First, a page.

This blog is intended to go along with Population: An Introduction to Concepts and Issues, by John R. Weeks, published by Cengage Learning. The latest edition is the 12th (it came out in 2015), but this blog is meant to complement any edition of the book by showing the way in which demographic issues are regularly in the news.

If you are a user of my textbook and would like to suggest a blog post idea, please email me at: john.weeks@sdsu.edu

Friday, January 19, 2018

African Immigration is a Good Thing for America

This is a day when the government is threatened by a shutdown because Republicans and Democrats in Congress cannot agree about the fate of "dreamers'" in the DACA program--people brought to the U.S. without documents by their parents, but who have grown up in this country, educated in this country, and are contributing economically to this country. And this is a week when the entire world shuddered at the U.S. president allegedly wondering why we would want immigrants from "s---hole" countries like Haiti and most African nations.

The actual people who have migrated to the U.S. from these countries gives the lie to Trump's derogatory characterization. Thanks to my son, Greg Weeks (Professor and Chair of the Department of Political Science and Public Administration at the University of North Carolina, Charlotte) for pointing me to an article yesterday in the Washington Post co-authored by one of his departmental colleagues, Beth Whitaker. She and Christopher Day have used census and other data to draw the following conclusions about immigrants from Africa:
But African immigrants are more educated, on average, than U.S.-born Americans. According to estimates for 2012 to 2016 from the American Community Survey of the U.S. Census Bureau, 41.5 percent of African-born immigrants have bachelor’s, graduate or professional degrees — a higher percentage than immigrants from Europe (40.4 percent) or Latin America (12.4 percent), but lower than those from Asia (50.3 percent). Just 30.5 percent of U.S.-born individuals have such degrees.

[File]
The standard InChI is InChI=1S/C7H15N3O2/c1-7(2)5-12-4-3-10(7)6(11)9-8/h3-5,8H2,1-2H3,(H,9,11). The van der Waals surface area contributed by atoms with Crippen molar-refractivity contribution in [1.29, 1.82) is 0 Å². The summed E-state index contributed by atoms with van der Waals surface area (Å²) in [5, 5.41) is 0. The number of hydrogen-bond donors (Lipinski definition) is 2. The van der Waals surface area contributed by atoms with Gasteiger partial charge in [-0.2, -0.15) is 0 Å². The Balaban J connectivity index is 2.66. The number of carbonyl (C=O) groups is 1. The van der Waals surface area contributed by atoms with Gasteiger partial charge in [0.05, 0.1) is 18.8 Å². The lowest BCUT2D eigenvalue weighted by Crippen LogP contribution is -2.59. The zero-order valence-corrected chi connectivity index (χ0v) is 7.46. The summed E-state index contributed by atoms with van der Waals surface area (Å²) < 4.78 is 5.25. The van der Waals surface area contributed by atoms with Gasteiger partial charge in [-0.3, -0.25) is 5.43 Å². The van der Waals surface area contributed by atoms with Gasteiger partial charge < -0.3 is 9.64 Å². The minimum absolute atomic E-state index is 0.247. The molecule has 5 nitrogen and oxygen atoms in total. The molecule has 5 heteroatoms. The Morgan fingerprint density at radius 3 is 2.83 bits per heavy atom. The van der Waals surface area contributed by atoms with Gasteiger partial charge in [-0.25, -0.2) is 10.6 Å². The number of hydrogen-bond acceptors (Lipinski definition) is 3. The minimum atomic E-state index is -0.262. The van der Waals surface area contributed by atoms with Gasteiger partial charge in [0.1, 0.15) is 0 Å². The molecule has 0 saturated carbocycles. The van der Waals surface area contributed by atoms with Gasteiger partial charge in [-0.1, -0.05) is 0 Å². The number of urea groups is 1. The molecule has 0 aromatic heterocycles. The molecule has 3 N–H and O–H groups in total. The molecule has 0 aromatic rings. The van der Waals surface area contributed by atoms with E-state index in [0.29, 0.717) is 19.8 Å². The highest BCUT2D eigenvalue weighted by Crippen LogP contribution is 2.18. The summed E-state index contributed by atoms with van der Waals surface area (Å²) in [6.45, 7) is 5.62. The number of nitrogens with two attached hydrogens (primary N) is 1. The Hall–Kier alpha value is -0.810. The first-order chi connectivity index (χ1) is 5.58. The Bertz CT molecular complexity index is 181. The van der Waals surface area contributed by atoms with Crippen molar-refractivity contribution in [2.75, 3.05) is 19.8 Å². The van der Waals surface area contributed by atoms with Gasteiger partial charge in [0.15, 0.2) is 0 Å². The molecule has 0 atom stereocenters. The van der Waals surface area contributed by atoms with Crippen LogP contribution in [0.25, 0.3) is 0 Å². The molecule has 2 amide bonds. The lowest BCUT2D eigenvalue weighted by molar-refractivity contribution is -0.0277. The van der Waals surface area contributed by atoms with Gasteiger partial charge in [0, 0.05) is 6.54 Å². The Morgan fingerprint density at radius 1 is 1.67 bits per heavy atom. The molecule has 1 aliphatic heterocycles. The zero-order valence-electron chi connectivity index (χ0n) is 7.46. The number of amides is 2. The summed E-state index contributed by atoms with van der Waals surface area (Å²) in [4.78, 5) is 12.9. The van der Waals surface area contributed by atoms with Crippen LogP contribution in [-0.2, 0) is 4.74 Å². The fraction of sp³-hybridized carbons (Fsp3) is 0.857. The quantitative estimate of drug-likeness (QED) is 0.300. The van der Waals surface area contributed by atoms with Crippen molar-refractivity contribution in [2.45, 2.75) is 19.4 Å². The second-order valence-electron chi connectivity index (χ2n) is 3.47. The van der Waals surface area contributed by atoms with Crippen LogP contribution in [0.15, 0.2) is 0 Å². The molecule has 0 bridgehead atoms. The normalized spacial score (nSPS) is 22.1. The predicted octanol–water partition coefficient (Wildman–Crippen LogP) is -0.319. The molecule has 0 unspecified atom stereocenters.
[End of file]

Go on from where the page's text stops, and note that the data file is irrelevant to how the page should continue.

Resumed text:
Education levels are even higher among immigrants from specific African countries that are top sources of migration to the United States: 63.1 percent of immigrants from Egypt, 59.5 percent from Nigeria and 50.7 percent from Kenya have bachelor’s degrees or higher. In comparison, 43.1 percent of immigrants from Norway have similar degrees.
Whitaker and Day also provide an overview of the immigrant diversity program, the existence of which seems to have prompted Trump's comments. It is aimed at providing opportunities for immigration from countries that were essentially left out of the 1965 Immigration Act, it is limited to 50,000 per year, and it is not a lottery. There are clear stipulations about education and occupational experience, and there is a substantial vetting process before anyone receives a visa to migrate to the U.S.

Thursday, January 18, 2018

Supreme Court Lets North Carolina Keep its Gerrymandered Districts For Now

It was only a few days ago that I last blogged about gerrymandering. Things seemed to be going in the right direction in terms of court decisions to slow down the blatantly political redistricting that has been going on over the past several years throughout the country. This evening, however, the U.S. Supreme Court has put a hold on a lower court decision that would have required North Carolina to redraw its Congressional District boundaries prior to this year's election. The Washington Post has the early story:
The Supreme Court said Thursday night that North Carolina does not immediately have to redraw its congressional district maps, meaning the 2018 elections will be held in districts that a lower court found unconstitutional.
The court granted a request from North Carolina’s Republican legislative leaders to put the lower court’s ruling on hold. The decision was not unexpected, because generally, the Supreme Court is reluctant to require the drawing of new districts before it has had a chance to review a lower court’s ruling that such an action is warranted.
Justices Ruth Bader Ginsburg and Sonia Sotomayor said they would not have granted the request.
So we now have to wait to see whether in fact the lower court ruling will eventually be upheld. In general, though, this does seem like a good sign of things to come. I sincerely hope that I am wrong about that.